Delicious and Sticky Pain d’épices: The French Classic Bread-Cake Hybrid

Pain d’épices is a delightful creation that sits somewhere between bread and cake, offering a sticky and irresistible treat. As it sits on your counter overnight, it becomes even more delicious and only gets better with time. This particular recipe combines the richness of spelt and rye flour with warm spices and honey, resulting in a wonderfully complex flavor that will captivate your taste buds.

A French Twist on Gingerbread

Although we often associate gingerbread with cookies, calling pain d’épices “French gingerbread” is a bit of a misnomer. It is, however, spiced in a similar way to gingerbread, lebkuchen, or speculaas. This version incorporates nutmeg, ground ginger, cinnamon, and a touch of cloves, along with orange zest and juice to add a hint of brightness to the mix.

This recipe is an adaptation of one the author used to make as a child. Unfortunately, the original recipe was lost in a house fire (not on purpose, of course), but the memory of pain d’épices remained. While this version is a looser adaptation, as it replaces butter and eggs with alternative ingredients, it still captures the essence of that childhood introduction to this lovely treat.

Why You’ll Love This Recipe

This pain d’épices recipe is a French classic that can be enjoyed throughout autumn and winter. However, it truly shines during the Christmas season, thanks to its perfect blend of orange and spice flavors. Here are a few reasons why this recipe is worth trying:

  • A bit less sweet: By using full-fat coconut milk, you can slightly reduce the amount of honey without compromising the taste. The subtle coconut flavor won’t overpower the other ingredients.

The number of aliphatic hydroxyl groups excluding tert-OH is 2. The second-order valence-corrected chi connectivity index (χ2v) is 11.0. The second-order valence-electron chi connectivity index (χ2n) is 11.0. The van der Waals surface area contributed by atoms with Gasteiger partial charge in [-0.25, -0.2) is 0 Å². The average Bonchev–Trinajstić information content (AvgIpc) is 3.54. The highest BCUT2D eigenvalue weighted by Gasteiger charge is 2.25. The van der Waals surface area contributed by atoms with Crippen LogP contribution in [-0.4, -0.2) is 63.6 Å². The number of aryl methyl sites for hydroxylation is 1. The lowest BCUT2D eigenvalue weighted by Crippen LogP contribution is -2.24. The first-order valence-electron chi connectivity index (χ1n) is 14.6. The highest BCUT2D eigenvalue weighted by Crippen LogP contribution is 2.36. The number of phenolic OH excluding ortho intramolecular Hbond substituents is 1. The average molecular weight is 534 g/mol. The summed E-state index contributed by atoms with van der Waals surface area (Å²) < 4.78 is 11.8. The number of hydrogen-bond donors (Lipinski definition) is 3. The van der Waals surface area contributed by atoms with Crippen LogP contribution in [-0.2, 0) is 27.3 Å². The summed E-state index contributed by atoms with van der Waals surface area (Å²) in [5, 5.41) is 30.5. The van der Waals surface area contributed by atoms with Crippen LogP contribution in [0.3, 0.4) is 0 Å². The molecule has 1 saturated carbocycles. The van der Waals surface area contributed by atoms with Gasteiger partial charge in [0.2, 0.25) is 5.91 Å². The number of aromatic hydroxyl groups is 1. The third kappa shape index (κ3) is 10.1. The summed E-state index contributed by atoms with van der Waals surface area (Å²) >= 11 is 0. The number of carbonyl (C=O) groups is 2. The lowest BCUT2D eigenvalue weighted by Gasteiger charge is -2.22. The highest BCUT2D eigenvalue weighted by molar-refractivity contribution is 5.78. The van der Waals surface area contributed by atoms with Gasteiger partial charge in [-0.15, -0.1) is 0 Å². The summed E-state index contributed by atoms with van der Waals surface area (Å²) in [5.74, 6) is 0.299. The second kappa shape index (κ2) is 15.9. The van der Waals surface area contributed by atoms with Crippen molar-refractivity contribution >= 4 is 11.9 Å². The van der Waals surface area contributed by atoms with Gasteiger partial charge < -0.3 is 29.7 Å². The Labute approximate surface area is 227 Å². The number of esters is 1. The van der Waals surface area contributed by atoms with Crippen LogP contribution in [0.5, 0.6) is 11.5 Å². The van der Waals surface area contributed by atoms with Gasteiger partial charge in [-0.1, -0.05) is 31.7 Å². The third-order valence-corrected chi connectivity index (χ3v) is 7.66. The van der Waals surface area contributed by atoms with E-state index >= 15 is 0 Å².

• Perfectly spiced: The combination of cinnamon, ginger, nutmeg, and cloves creates a festive ambiance, making it a great choice for the holidays.
  • Egg and dairy-free: Instead of relying on butter and eggs, this recipe uses coconut milk and honey as the main binding agents. The result is a light and slightly sticky loaf, without any need for animal products.


Pain d'épices ingredients.

Ingredient Notes and Substitutions

  • Spices: Feel free to customize the spice combination based on your preferences. For example, cardamom could be used instead of cloves.
  • Spelt flour: If you don’t have light spelt flour on hand, you can substitute it with plain white flour. However, it’s important to keep the rye flour, as it adds a distinct element to pain d’épices.
  • Honey: While it’s hard to say whether this recipe would work without honey to make it vegan, using a different sweetener might alter the texture. It’s best to stick with honey for the best results.

Step by Step

  1. Mix dry ingredients: Whisk the dry ingredients together in a large mixing bowl.
  2. Mix wet ingredients: Whisk together the honey, oil, coconut milk, and orange. Don’t worry if the mixture curdles; it’s completely normal.

Pain d'épices steps 1 to 4.

  1. Transfer: Spoon the batter into a lined bread tin, ensuring an even distribution of the mixture.